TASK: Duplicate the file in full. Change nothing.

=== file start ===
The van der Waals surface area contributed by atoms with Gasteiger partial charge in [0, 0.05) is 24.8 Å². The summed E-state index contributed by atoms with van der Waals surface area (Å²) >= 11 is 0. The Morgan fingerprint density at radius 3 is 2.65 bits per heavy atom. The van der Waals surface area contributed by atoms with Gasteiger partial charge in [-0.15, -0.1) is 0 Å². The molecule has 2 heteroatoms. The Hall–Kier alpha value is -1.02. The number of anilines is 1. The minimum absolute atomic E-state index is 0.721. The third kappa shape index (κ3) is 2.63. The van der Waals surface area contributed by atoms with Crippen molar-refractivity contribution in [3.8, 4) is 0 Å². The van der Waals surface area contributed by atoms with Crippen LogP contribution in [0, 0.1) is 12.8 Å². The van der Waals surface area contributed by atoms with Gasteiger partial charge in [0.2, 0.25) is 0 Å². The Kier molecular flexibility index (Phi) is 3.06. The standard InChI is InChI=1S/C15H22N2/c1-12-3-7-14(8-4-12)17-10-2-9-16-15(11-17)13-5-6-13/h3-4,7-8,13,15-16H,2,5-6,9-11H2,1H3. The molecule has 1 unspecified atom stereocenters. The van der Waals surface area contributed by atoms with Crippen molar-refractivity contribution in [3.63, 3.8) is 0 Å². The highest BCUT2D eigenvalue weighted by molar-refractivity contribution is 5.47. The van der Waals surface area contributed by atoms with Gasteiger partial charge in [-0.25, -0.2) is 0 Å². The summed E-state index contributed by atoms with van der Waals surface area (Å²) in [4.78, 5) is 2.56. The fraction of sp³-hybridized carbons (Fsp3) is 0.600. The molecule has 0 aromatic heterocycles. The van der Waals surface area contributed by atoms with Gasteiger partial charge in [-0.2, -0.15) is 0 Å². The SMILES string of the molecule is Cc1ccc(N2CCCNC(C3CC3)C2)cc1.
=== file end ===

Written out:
The van der Waals surface area contributed by atoms with Gasteiger partial charge in [0, 0.05) is 24.8 Å². The summed E-state index contributed by atoms with van der Waals surface area (Å²) >= 11 is 0. The Morgan fingerprint density at radius 3 is 2.65 bits per heavy atom. The van der Waals surface area contributed by atoms with Gasteiger partial charge in [-0.15, -0.1) is 0 Å². The molecule has 2 heteroatoms. The Hall–Kier alpha value is -1.02. The number of anilines is 1. The minimum absolute atomic E-state index is 0.721. The third kappa shape index (κ3) is 2.63. The van der Waals surface area contributed by atoms with Crippen molar-refractivity contribution in [3.8, 4) is 0 Å². The van der Waals surface area contributed by atoms with Crippen LogP contribution in [0, 0.1) is 12.8 Å². The van der Waals surface area contributed by atoms with Gasteiger partial charge in [0.2, 0.25) is 0 Å². The Kier molecular flexibility index (Phi) is 3.06. The standard InChI is InChI=1S/C15H22N2/c1-12-3-7-14(8-4-12)17-10-2-9-16-15(11-17)13-5-6-13/h3-4,7-8,13,15-16H,2,5-6,9-11H2,1H3. The molecule has 1 unspecified atom stereocenters. The van der Waals surface area contributed by atoms with Crippen molar-refractivity contribution in [3.63, 3.8) is 0 Å². The highest BCUT2D eigenvalue weighted by molar-refractivity contribution is 5.47. The van der Waals surface area contributed by atoms with Gasteiger partial charge in [-0.25, -0.2) is 0 Å². The summed E-state index contributed by atoms with van der Waals surface area (Å²) in [4.78, 5) is 2.56. The fraction of sp³-hybridized carbons (Fsp3) is 0.600. The molecule has 0 aromatic heterocycles. The van der Waals surface area contributed by atoms with Gasteiger partial charge in [-0.2, -0.15) is 0 Å². The SMILES string of the molecule is Cc1ccc(N2CCCNC(C3CC3)C2)cc1.